Magazine article Art Monthly

Enjoying the Ride

Magazine article Art Monthly

Enjoying the Ride

Article excerpt

The contemporary art market looked remarkably stable, unaffected by global economic uncertainties, as nearly [pounds sterling]186m was spent at London's February sales, only [pounds sterling]1.5m short of the equivalent sales last year and comfortably within the pre-sale estimate of [pounds sterling]142/214m (sale prices include the buyer's premium charge, estimates do not).

But getting this kind of result is not as easy as it seems, as Bonhams demonstrated by making a less than auspicious start to the series with a [pounds sterling]1m sale that fell short of its [pounds sterling]1.8/2.7m estimate and in which 11 out of the 20 lots went unsold. These included the highest estimated lot, an Urs Fischer furniture sculpture, which Bonhams had guaranteed with a [pounds sterling]400,000 estimate but could not sell. The most successful sale was a 1960 charcoal portrait of Lucian Freud by Frank Auerbach that sold to London dealer Pilar Ordovas, bidding for a client, for [pounds sterling]481,250 ([pounds sterling]300/500,000). Clearly Bonhams has not yet got the clientele to buy contemporary art at the higher levels, but it is trying.

What it was missing was a few pictures by Gerhard Richter. At the other three salerooms there were 25 of them, mostly colourful abstract paintings of the kind that had sold so well in New York in November, and all but two sold for [pounds sterling]33.8m, easily surpassing the minimum [pounds sterling]20m expected; that's 18.4% of the series spent on just one artist. I can't remember any other contemporary artist, apart from Andy Warhol in New York, dominating proceedings to such an extent.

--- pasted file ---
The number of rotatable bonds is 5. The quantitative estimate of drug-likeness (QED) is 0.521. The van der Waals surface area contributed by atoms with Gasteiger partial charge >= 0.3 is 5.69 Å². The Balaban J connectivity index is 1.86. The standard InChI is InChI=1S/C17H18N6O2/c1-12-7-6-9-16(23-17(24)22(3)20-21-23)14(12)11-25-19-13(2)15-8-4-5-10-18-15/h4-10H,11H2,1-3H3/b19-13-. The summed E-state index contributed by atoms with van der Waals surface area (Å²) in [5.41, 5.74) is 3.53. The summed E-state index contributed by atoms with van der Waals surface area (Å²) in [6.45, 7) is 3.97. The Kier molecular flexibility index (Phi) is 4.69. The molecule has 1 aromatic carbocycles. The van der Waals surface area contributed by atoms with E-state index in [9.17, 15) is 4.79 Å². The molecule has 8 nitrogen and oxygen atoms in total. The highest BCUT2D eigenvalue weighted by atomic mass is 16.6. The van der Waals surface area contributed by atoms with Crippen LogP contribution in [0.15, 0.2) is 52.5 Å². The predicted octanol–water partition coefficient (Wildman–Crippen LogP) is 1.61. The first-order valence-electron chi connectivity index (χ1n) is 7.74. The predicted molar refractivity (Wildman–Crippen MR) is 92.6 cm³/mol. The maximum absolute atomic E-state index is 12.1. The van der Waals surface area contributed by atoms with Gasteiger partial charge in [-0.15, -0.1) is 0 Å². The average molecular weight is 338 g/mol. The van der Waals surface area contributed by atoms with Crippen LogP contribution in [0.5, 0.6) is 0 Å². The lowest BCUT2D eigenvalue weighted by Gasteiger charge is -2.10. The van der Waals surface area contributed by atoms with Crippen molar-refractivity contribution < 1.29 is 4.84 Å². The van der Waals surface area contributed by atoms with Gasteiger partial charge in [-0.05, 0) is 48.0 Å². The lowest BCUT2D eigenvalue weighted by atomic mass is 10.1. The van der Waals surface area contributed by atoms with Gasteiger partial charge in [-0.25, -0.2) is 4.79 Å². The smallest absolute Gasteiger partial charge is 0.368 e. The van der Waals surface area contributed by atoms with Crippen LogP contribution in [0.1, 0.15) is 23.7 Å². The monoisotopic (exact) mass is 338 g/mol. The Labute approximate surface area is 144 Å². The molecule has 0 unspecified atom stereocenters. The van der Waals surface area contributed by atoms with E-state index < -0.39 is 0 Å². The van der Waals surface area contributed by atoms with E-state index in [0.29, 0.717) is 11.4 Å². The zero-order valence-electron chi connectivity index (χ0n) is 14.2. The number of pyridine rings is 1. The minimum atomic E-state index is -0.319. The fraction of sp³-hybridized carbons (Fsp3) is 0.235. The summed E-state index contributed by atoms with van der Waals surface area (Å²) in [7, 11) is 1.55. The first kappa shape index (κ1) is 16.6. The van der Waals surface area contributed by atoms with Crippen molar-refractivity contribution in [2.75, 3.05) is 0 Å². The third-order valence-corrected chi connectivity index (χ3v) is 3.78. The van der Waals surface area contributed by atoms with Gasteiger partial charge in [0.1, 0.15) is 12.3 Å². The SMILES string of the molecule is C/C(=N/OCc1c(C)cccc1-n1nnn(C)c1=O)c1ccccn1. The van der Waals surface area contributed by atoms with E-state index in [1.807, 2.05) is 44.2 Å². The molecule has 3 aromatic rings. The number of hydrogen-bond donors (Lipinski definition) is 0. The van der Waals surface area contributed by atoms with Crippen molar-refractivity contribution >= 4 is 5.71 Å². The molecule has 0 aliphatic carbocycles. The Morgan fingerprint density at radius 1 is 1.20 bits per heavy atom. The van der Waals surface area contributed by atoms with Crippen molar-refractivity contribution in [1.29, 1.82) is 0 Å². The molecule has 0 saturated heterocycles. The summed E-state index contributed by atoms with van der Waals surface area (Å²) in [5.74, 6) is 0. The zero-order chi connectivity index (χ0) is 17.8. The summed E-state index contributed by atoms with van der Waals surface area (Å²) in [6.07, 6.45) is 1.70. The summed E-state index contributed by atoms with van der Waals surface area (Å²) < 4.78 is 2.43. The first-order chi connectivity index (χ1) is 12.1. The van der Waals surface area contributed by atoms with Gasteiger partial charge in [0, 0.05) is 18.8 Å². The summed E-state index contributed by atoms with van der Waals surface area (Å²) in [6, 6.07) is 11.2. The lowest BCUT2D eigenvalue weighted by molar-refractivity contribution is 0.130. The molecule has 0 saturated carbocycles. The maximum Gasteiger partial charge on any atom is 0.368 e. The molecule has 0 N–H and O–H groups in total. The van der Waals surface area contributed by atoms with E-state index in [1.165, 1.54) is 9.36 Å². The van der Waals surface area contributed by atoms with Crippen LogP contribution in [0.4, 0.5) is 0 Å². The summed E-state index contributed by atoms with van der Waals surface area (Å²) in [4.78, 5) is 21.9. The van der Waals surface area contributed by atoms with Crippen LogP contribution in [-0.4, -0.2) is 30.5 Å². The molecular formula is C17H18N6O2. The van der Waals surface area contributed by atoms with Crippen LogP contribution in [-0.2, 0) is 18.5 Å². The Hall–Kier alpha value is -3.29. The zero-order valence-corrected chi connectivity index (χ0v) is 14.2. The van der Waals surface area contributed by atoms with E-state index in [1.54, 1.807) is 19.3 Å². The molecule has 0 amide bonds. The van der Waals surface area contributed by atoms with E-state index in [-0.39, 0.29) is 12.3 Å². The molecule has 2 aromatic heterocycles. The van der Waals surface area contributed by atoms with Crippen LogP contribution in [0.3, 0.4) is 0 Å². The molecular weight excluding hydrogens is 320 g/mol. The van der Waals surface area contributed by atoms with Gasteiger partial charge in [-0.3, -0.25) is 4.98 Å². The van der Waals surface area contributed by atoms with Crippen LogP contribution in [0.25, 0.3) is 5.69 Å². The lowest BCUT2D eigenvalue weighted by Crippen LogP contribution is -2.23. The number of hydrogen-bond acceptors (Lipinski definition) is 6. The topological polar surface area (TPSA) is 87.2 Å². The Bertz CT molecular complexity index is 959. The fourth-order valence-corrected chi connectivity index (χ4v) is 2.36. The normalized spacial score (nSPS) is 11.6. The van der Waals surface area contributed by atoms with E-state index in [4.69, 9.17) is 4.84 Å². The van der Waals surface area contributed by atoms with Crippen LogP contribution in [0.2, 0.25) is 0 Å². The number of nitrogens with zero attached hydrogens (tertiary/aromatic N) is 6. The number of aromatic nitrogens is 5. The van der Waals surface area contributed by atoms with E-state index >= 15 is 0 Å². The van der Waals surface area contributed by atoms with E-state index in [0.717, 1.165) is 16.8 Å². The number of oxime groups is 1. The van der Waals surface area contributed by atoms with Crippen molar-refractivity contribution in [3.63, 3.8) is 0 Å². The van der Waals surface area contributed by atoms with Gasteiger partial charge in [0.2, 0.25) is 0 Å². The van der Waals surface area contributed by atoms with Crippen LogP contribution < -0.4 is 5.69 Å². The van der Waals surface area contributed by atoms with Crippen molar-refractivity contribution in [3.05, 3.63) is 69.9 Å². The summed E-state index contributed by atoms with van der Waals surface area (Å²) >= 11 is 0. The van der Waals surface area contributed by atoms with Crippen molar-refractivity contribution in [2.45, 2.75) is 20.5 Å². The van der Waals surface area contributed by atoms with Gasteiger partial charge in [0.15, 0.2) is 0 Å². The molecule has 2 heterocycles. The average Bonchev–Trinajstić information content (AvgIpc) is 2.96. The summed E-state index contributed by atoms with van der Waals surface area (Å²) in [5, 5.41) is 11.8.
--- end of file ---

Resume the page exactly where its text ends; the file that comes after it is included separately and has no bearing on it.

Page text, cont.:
The highest Richter price was [pounds sterling]9.9m for the largest abstract at Christie's, which had been estimated at [pounds sterling]5/7m. At Sotheby's, six Richter paintings were sold for [pounds sterling]17.6m, the largest topping estimates of [pounds sterling]3/4m to sell for [pounds sterling]4.9m to Carl Hirschmann, a former nightclub owner in Zurich with a dubious track record in the courts.

Although it is these colourful, squeegee-executed works that are most widely sought after, other, less obviously commercial works from his extensive repertoire are also performing well. A painting of a blank piece of paper, curled at the corner for turning, was one of a series of only 11 of this subject made in 1965. When it was last sold in 2002 it was bought by a British collector for [pounds sterling]53,000. Last month, the collector sold it for [pounds sterling]1.5m. Less colourful abstracts are less sought after. A small grey monochrome met with little enthusiasm as it sold for [pounds sterling]385,250 ([pounds sterling]350/450,000), a less dramatic improvement on the [pounds sterling]300,500 the painting fetched at Christie's London in February 2008. To prove Richter's market is not all about abstracts, a 1981 photopainting of icebergs sold for [pounds sterling]4.3m against a [pounds sterling]2/3m estimate - which Sotheby's claimed as a record for a Richter landscape.

Other German art to sell well was AR Penck's 1965 painting Methode, Fertizuwerden, which signalled a revival of interest in the neo-expressionist when selling for a record [pounds sterling]325,250 ([pounds sterling]90/120,000). Also, a large Albert Oehlen 1989 abstract sold for a record [pounds sterling]445,250 ([pounds sterling]200/300,000) with supportive bidding from the Gagosian gallery, which has just taken on representation of the artist.

US art naturally played a lesser role than it does in New York. At Christie's, Jeff Koons was represented with a small Jim Beam - Baggage Car, 1986, no.1 from an edition from which no.3 had sold at Sotheby's London in June 2010 for [pounds sterling]634,550. However, no.1 sold for just [pounds sterling]457,250 ([pounds sterling]350/450,000), again thanks to supportive bidding from Gagosian. A small Warhol self-portrait from 1986, which had cost $1.1m at Christie's New York during the downturn in May 2009, bounced back to sell for [pounds sterling]1. …

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